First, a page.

Thursday, January 6, 2011 @9:17:59 PM
Yeah, I think there is something to it...
When I was younger, and even now to some degree, well, I liked and still like hoedowns and hornpipes... I want to play them first.
Waltzes are an afterthought for me- back in the day, I only played Wednesday Night Waltz, Peeler Creek Waltz, and Country Waltz,
and that was plenty for me. Since I've started playing again, I've learned Ashokan Farewell and Westphalia Waltz, oh yeah Tennessee Waltz, and made a start towards learning Tombigbee and Young Jane. And there are a couple of others that grab me that I'd like to learn.
Oh yeah, I play a fair number of popular song tunes that sound like waltzes, like Take Me Out To the Ballgame and Let's All Sing Like the Birdies Sing. Those kind of tunes and Tennessee Waltz are a big hit with the seniors I entertain for and they are a big reason why I have paid better attention to waltzes since I started playing fiddle again. And I've got to say, it's only been good for my fiddling- the longer notes give you much more time to work on your tone, and after a while, the improvement in tone spills over into your hoedowns, too.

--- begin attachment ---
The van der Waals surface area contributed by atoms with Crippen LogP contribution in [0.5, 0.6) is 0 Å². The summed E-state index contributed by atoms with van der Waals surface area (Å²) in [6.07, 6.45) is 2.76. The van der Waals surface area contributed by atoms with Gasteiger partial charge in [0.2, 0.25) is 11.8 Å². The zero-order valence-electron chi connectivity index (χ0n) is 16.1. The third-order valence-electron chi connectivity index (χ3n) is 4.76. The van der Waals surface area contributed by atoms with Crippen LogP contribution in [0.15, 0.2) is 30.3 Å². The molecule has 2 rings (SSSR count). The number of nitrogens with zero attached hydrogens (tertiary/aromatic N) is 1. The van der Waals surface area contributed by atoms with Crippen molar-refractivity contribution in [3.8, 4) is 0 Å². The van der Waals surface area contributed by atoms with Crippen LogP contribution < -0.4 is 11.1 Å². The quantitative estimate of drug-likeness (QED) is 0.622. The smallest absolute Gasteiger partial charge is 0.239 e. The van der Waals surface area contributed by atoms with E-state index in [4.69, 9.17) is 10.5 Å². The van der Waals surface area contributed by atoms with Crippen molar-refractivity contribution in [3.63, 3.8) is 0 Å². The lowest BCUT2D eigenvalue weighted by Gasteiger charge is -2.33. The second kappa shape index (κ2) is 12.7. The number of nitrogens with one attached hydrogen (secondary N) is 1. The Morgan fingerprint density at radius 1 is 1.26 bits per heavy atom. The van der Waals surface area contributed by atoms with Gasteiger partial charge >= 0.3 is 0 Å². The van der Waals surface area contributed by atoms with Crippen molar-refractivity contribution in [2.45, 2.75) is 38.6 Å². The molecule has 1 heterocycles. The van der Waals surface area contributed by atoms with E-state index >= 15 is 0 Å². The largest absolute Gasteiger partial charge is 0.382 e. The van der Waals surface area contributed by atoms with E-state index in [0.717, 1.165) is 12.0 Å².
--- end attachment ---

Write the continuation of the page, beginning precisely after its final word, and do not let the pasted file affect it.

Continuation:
Saturday, January 8, 2011 @3:39:09 AM
I think you hit the nail on the head. I love waltzes, not only for the bittersweet emotion of the melody's, but because they require you to produce a good tone. There's no jiving allowed. Your intonation and phrasing are exposed. It's like fiddling naked in a stream. :-) Metaphoracally speaking, of course.
Saturday, January 8, 2011 @9:14:25 AM
I love waltzes! As long as they're only played one at a jam. A bunch of 'em would have me packing up and leaving . . .
Saturday, January 8, 2011 @8:41:56 PM
bj, that's pretty much how I used to feel.
But Mudbug has a point- it's true- tone is such a big component of a waltz "working". I think I'm liking them more because
I've played them enough that my tone HAS improved... tonally, "Nothing succeeds like success", or something like that.
Hmmm.... there is maybe another factor. I think in the last 12 years or so, I've gotten more in touch with my emotions, especially while playing music.
A separation in the late '90's (due to a disagreement on where to live) gave me the blues BIG Time, and I found then
that I could sing spirituals I had learned as a child and FEEL them... and blues likewise.
And it kind of surprises me, (but maybe it shouldn't) that while it was the spirituals and blues that helped get me connected with my emotions musically, it's extended to just about everything else, including waltzes. There are however waltzes I don't like, ones that have perhaps too much sweetness or "schmalz", and not enough in the way of interesting musical structures and memorable melodies.
Just like just about any other form of music (and maybe even a little more) waltzes have their cliches, and the ones that "all sound alike".
I guess it would depend for me on WHICH bunch of waltzes got played!
The WRONG bunch could indeed have me packing up and leaving, too.